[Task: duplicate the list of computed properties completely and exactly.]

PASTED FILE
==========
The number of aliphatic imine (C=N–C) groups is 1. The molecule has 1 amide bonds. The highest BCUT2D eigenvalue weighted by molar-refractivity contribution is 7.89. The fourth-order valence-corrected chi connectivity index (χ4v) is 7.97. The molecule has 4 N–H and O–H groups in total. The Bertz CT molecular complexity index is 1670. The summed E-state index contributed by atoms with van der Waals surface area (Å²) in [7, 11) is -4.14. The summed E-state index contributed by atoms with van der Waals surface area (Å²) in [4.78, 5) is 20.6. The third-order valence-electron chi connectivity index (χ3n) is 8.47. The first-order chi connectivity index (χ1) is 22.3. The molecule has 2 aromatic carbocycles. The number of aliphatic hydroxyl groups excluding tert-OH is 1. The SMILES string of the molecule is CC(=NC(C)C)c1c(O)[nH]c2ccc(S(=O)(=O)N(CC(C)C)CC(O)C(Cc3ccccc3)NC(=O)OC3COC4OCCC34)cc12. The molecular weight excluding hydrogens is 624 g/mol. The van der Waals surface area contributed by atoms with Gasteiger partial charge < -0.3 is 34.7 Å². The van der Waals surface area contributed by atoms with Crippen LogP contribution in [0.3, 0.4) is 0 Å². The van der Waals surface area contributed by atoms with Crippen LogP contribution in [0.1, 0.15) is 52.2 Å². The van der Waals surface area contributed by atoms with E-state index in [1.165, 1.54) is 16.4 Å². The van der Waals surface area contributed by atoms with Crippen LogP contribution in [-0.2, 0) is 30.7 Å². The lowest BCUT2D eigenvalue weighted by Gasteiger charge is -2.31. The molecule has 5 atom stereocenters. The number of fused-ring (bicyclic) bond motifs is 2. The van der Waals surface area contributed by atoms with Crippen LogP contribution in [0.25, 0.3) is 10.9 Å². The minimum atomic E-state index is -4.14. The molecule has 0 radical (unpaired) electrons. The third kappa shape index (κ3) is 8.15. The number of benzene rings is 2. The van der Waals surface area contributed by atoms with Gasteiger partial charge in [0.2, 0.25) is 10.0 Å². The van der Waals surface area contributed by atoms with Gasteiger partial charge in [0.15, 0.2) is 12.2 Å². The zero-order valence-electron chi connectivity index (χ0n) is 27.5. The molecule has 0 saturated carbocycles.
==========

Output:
The number of aliphatic imine (C=N–C) groups is 1. The molecule has 1 amide bonds. The highest BCUT2D eigenvalue weighted by molar-refractivity contribution is 7.89. The fourth-order valence-corrected chi connectivity index (χ4v) is 7.97. The molecule has 4 N–H and O–H groups in total. The Bertz CT molecular complexity index is 1670. The summed E-state index contributed by atoms with van der Waals surface area (Å²) in [7, 11) is -4.14. The summed E-state index contributed by atoms with van der Waals surface area (Å²) in [4.78, 5) is 20.6. The third-order valence-electron chi connectivity index (χ3n) is 8.47. The first-order chi connectivity index (χ1) is 22.3. The molecule has 2 aromatic carbocycles. The number of aliphatic hydroxyl groups excluding tert-OH is 1. The SMILES string of the molecule is CC(=NC(C)C)c1c(O)[nH]c2ccc(S(=O)(=O)N(CC(C)C)CC(O)C(Cc3ccccc3)NC(=O)OC3COC4OCCC34)cc12. The molecular weight excluding hydrogens is 624 g/mol. The van der Waals surface area contributed by atoms with Gasteiger partial charge < -0.3 is 34.7 Å². The van der Waals surface area contributed by atoms with Crippen LogP contribution in [0.3, 0.4) is 0 Å². The van der Waals surface area contributed by atoms with Crippen LogP contribution in [0.1, 0.15) is 52.2 Å². The van der Waals surface area contributed by atoms with E-state index in [1.165, 1.54) is 16.4 Å². The van der Waals surface area contributed by atoms with Crippen LogP contribution in [-0.2, 0) is 30.7 Å². The lowest BCUT2D eigenvalue weighted by Gasteiger charge is -2.31. The molecule has 5 atom stereocenters. The number of fused-ring (bicyclic) bond motifs is 2. The van der Waals surface area contributed by atoms with Crippen LogP contribution in [0.25, 0.3) is 10.9 Å². The minimum atomic E-state index is -4.14. The molecule has 0 radical (unpaired) electrons. The third kappa shape index (κ3) is 8.15. The number of benzene rings is 2. The van der Waals surface area contributed by atoms with Gasteiger partial charge in [0.2, 0.25) is 10.0 Å². The van der Waals surface area contributed by atoms with Gasteiger partial charge in [0.15, 0.2) is 12.2 Å². The zero-order valence-electron chi connectivity index (χ0n) is 27.5. The molecule has 0 saturated carbocycles.